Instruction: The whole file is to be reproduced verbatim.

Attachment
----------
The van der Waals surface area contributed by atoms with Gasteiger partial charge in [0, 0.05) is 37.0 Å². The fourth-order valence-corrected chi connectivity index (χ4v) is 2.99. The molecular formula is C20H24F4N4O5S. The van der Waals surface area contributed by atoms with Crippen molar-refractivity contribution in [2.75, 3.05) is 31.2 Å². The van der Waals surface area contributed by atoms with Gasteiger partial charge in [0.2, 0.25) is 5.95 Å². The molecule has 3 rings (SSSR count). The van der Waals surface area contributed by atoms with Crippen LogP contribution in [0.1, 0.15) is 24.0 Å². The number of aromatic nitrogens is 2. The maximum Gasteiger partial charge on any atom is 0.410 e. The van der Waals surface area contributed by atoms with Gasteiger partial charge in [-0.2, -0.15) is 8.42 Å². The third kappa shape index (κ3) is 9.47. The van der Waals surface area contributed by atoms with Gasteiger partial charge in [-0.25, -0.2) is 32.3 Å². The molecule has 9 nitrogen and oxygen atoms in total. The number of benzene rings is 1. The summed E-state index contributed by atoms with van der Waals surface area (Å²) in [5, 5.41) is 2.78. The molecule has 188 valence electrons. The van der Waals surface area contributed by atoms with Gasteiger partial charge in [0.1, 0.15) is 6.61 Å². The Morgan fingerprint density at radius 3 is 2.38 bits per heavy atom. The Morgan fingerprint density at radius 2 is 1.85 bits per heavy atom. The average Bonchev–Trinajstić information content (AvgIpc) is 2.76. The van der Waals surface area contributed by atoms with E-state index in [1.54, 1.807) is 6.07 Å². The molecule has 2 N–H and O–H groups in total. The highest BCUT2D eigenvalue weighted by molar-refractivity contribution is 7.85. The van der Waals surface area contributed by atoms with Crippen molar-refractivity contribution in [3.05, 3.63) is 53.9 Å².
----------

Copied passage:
The van der Waals surface area contributed by atoms with Gasteiger partial charge in [0, 0.05) is 37.0 Å². The fourth-order valence-corrected chi connectivity index (χ4v) is 2.99. The molecular formula is C20H24F4N4O5S. The van der Waals surface area contributed by atoms with Crippen molar-refractivity contribution in [2.75, 3.05) is 31.2 Å². The van der Waals surface area contributed by atoms with Gasteiger partial charge in [0.2, 0.25) is 5.95 Å². The molecule has 3 rings (SSSR count). The van der Waals surface area contributed by atoms with Crippen LogP contribution in [0.1, 0.15) is 24.0 Å². The number of aromatic nitrogens is 2. The maximum Gasteiger partial charge on any atom is 0.410 e. The van der Waals surface area contributed by atoms with Gasteiger partial charge in [-0.2, -0.15) is 8.42 Å². The third kappa shape index (κ3) is 9.47. The van der Waals surface area contributed by atoms with Gasteiger partial charge in [-0.25, -0.2) is 32.3 Å². The molecule has 9 nitrogen and oxygen atoms in total. The number of benzene rings is 1. The summed E-state index contributed by atoms with van der Waals surface area (Å²) in [5, 5.41) is 2.78. The molecule has 188 valence electrons. The van der Waals surface area contributed by atoms with Gasteiger partial charge in [0.1, 0.15) is 6.61 Å². The Morgan fingerprint density at radius 3 is 2.38 bits per heavy atom. The Morgan fingerprint density at radius 2 is 1.85 bits per heavy atom. The average Bonchev–Trinajstić information content (AvgIpc) is 2.76. The van der Waals surface area contributed by atoms with E-state index in [1.54, 1.807) is 6.07 Å². The molecule has 2 N–H and O–H groups in total. The highest BCUT2D eigenvalue weighted by molar-refractivity contribution is 7.85. The van der Waals surface area contributed by atoms with Crippen molar-refractivity contribution in [3.05, 3.63) is 53.9 Å².